Denver — Committees that are federally mandated to review, approve, and monitor the use of animals in experiments—called Institutional Animal Care and Use Committees (IACUC)—are dominated by animal research interests, according to a study presented today (Wednesday April 2) at the 2014 Public Responsibility in Medicine and Research (PRIM&R) IACUC Conference in Denver.
Using the federal Freedom of Information Act, researchers from People for the Ethical Treatment of Animals (PETA) and the University of California–San Diego School of Medicine obtained the current IACUC rosters of the 25 largest institutional recipients of National Institutes of Health funds, which includes prominent universities and research centers.
The rosters revealed that, on average, 63 percent of IACUCs are composed of animal experimenters, 17 percent are veterinarians (most of whom conduct or facilitate animal experiments), 10 percent are nonscientist members of the institution, and 10 percent are members of the public. Ninety-seven percent of IACUC chairpersons are animal experimenters.
The preponderance of animal research interests on IACUCs—essentially 80 percent of members are animal experimenters and laboratory veterinarians—is potentially a contributing source of deficiencies in the IACUC oversight system documented by researchers and government audits, including committee bias in favor of approving as many as 98 percent of experimental protocols, in spite of their serious inadequacies. Such an imbalance also likely contributed to previous reports from the few public IACUC members that they feel their input, which is required by law, is marginalized. Because U.S. IACUCs employ a majority voting system, arithmetic alone places the ultimate authority of the committees in the hands of animal researchers.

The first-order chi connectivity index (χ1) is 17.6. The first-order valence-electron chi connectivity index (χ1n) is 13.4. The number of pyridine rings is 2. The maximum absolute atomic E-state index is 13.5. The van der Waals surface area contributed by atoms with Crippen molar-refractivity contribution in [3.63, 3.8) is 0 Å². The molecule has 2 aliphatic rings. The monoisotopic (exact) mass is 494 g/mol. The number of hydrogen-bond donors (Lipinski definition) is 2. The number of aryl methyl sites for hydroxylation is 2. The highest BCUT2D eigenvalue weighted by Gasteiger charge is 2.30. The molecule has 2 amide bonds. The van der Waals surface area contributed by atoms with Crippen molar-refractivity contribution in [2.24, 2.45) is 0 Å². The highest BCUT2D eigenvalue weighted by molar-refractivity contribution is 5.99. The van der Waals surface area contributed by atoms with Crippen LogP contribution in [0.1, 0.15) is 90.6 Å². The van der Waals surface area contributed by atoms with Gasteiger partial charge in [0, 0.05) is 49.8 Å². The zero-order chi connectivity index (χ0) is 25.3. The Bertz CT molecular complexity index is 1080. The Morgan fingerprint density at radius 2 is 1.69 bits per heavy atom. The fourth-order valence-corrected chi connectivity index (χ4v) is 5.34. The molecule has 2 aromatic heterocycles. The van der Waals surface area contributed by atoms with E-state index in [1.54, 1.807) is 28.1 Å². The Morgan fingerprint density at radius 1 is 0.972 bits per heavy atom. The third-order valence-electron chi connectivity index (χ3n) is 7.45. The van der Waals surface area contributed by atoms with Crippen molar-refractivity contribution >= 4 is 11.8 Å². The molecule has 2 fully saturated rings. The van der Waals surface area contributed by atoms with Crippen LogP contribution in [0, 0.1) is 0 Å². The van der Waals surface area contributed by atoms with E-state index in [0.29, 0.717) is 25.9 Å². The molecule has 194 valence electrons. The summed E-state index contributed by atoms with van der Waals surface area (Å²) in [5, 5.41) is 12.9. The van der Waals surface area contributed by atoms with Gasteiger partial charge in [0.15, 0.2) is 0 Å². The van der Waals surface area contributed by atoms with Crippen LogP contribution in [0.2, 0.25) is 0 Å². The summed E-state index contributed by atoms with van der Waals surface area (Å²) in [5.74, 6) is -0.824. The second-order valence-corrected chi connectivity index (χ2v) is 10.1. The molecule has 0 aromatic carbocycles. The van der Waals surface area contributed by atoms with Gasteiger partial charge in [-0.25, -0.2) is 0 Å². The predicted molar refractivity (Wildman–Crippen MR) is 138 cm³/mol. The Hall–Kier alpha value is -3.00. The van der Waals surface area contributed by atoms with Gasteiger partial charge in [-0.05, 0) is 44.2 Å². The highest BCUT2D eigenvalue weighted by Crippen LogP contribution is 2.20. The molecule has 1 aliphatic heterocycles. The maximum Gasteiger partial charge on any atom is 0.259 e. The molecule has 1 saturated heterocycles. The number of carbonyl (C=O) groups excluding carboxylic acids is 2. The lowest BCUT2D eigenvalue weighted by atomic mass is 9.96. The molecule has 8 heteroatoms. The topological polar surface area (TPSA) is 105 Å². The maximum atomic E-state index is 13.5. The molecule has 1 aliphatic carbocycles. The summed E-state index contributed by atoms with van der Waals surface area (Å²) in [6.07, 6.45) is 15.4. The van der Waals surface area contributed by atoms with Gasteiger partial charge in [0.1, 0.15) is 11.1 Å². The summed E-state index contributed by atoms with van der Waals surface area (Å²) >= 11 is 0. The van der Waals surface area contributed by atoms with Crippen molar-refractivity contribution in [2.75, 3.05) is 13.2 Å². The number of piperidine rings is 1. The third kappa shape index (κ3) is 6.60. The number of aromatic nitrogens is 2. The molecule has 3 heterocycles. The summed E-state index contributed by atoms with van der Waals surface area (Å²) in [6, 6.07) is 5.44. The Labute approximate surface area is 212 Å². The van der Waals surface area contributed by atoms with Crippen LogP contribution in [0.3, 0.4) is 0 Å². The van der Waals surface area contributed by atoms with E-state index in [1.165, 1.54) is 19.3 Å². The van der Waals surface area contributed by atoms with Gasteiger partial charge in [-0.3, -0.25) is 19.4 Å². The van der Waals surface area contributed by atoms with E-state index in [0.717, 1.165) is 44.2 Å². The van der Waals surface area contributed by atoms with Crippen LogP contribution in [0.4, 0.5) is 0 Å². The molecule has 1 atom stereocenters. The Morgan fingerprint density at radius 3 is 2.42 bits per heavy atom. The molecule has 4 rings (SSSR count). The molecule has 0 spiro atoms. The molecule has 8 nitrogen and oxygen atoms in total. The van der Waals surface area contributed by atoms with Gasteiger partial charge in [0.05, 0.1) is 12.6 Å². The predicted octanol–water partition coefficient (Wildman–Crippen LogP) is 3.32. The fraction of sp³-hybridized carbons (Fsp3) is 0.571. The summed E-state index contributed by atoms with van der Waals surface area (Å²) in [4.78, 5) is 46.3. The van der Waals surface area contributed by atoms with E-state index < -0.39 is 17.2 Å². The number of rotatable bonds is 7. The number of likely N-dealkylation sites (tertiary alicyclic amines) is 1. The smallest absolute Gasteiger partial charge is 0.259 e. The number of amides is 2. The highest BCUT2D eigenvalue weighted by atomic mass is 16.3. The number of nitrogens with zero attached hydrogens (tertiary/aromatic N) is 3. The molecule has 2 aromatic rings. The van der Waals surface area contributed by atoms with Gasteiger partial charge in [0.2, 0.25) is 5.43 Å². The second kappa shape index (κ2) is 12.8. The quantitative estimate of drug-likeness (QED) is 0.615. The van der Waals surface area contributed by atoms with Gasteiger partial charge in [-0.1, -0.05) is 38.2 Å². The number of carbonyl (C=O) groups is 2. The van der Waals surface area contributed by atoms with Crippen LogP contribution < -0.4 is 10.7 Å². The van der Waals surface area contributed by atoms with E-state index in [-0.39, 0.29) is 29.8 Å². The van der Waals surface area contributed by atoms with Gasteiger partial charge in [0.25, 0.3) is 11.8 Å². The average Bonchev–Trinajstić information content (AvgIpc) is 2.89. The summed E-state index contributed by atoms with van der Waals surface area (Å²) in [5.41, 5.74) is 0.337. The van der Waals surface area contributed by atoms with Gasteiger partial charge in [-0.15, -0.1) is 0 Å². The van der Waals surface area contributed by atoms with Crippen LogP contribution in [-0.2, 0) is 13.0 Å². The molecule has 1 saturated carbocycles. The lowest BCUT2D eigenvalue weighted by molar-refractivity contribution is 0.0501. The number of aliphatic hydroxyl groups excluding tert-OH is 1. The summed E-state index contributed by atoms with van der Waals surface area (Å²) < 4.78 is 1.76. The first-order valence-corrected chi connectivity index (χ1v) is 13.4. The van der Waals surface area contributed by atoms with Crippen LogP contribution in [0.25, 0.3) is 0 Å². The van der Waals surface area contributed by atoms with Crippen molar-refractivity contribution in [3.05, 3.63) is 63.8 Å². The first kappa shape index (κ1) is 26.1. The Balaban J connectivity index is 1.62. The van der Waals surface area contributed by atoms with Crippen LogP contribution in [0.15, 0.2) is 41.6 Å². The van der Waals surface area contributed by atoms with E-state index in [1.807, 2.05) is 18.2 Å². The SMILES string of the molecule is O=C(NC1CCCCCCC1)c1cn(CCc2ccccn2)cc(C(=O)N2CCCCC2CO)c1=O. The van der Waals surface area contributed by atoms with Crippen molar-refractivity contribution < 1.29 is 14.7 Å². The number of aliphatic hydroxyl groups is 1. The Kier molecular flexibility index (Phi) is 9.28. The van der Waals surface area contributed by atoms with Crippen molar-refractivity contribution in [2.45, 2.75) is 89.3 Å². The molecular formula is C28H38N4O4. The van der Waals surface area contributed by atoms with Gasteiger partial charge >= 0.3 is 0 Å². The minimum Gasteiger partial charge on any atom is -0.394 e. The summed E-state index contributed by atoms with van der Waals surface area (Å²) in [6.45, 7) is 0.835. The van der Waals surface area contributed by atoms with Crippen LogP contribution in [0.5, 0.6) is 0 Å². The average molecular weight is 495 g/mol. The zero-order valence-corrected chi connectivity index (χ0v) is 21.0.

"The bias we observed in favor of appointing animal experimenters and laboratory veterinarians to IACUCs means the decks are always stacked against animals, modern non-animal research methods are given short shrift, and the input of an increasingly critical public is being marginalized," says study co-author Dr. Lawrence Hansen, a professor of neuroscience and pathology at the University of California–San Diego School of Medicine.
Study co-author Dr. Alka Chandna, a senior laboratory oversight specialist at PETA who presented the research in Denver, says, "IACUC composition at these and other facilities needs a drastic overhaul to ensure that input from people who don't have a vested interest in animal use is more fairly reflected in deliberations about publicly funded experiments on animals."
While U.S. regulations don't require that a balance of IACUC members be maintained, in Sweden and Australia one-half and one-third, respectively, of animal research oversight committees must be composed of non-affiliated laypersons and animal welfare experts.
A copy of the research poster that was presented at the PRIM&R conference is available upon request. For more information, please visit PETA.org.